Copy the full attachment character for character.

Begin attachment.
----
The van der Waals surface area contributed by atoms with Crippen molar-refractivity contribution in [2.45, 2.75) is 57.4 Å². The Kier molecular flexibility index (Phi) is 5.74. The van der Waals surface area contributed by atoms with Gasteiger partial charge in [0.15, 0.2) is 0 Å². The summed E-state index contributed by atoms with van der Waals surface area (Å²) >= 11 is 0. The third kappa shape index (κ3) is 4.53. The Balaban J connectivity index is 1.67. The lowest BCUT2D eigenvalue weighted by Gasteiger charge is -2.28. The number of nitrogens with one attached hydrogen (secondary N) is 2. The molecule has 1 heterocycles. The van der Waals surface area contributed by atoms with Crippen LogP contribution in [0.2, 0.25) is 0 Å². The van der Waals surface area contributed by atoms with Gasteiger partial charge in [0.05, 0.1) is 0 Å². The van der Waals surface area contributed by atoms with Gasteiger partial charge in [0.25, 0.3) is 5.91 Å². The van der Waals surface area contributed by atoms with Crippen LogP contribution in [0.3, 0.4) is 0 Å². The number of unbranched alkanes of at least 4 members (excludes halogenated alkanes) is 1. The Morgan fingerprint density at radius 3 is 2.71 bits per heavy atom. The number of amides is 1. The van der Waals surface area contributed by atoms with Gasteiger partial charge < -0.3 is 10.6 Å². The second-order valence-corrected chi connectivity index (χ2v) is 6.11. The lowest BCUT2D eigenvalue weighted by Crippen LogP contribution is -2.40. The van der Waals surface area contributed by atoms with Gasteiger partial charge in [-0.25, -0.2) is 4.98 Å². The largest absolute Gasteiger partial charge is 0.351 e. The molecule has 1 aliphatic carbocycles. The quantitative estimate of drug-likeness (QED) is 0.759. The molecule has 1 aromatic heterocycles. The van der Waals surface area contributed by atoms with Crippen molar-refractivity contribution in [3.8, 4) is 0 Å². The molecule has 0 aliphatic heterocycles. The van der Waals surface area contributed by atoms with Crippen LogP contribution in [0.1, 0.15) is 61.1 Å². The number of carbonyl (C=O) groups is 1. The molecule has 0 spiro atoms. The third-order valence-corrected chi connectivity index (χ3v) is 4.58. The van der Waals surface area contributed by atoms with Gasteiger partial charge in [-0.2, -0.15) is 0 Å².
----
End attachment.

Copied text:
The van der Waals surface area contributed by atoms with Crippen molar-refractivity contribution in [2.45, 2.75) is 57.4 Å². The Kier molecular flexibility index (Phi) is 5.74. The van der Waals surface area contributed by atoms with Gasteiger partial charge in [0.15, 0.2) is 0 Å². The summed E-state index contributed by atoms with van der Waals surface area (Å²) >= 11 is 0. The third kappa shape index (κ3) is 4.53. The Balaban J connectivity index is 1.67. The lowest BCUT2D eigenvalue weighted by Gasteiger charge is -2.28. The number of nitrogens with one attached hydrogen (secondary N) is 2. The molecule has 1 heterocycles. The van der Waals surface area contributed by atoms with Crippen LogP contribution in [0.2, 0.25) is 0 Å². The van der Waals surface area contributed by atoms with Gasteiger partial charge in [0.05, 0.1) is 0 Å². The van der Waals surface area contributed by atoms with Gasteiger partial charge in [0.25, 0.3) is 5.91 Å². The van der Waals surface area contributed by atoms with Crippen LogP contribution in [0.3, 0.4) is 0 Å². The number of unbranched alkanes of at least 4 members (excludes halogenated alkanes) is 1. The Morgan fingerprint density at radius 3 is 2.71 bits per heavy atom. The number of amides is 1. The van der Waals surface area contributed by atoms with Gasteiger partial charge < -0.3 is 10.6 Å². The second-order valence-corrected chi connectivity index (χ2v) is 6.11. The lowest BCUT2D eigenvalue weighted by Crippen LogP contribution is -2.40. The van der Waals surface area contributed by atoms with Gasteiger partial charge in [-0.25, -0.2) is 4.98 Å². The largest absolute Gasteiger partial charge is 0.351 e. The molecule has 1 aliphatic carbocycles. The quantitative estimate of drug-likeness (QED) is 0.759. The molecule has 1 aromatic heterocycles. The van der Waals surface area contributed by atoms with Crippen molar-refractivity contribution in [3.8, 4) is 0 Å². The molecule has 0 aliphatic heterocycles. The van der Waals surface area contributed by atoms with Crippen LogP contribution in [0.1, 0.15) is 61.1 Å². The number of carbonyl (C=O) groups is 1. The molecule has 0 spiro atoms. The third-order valence-corrected chi connectivity index (χ3v) is 4.58. The van der Waals surface area contributed by atoms with Gasteiger partial charge in [-0.2, -0.15) is 0 Å².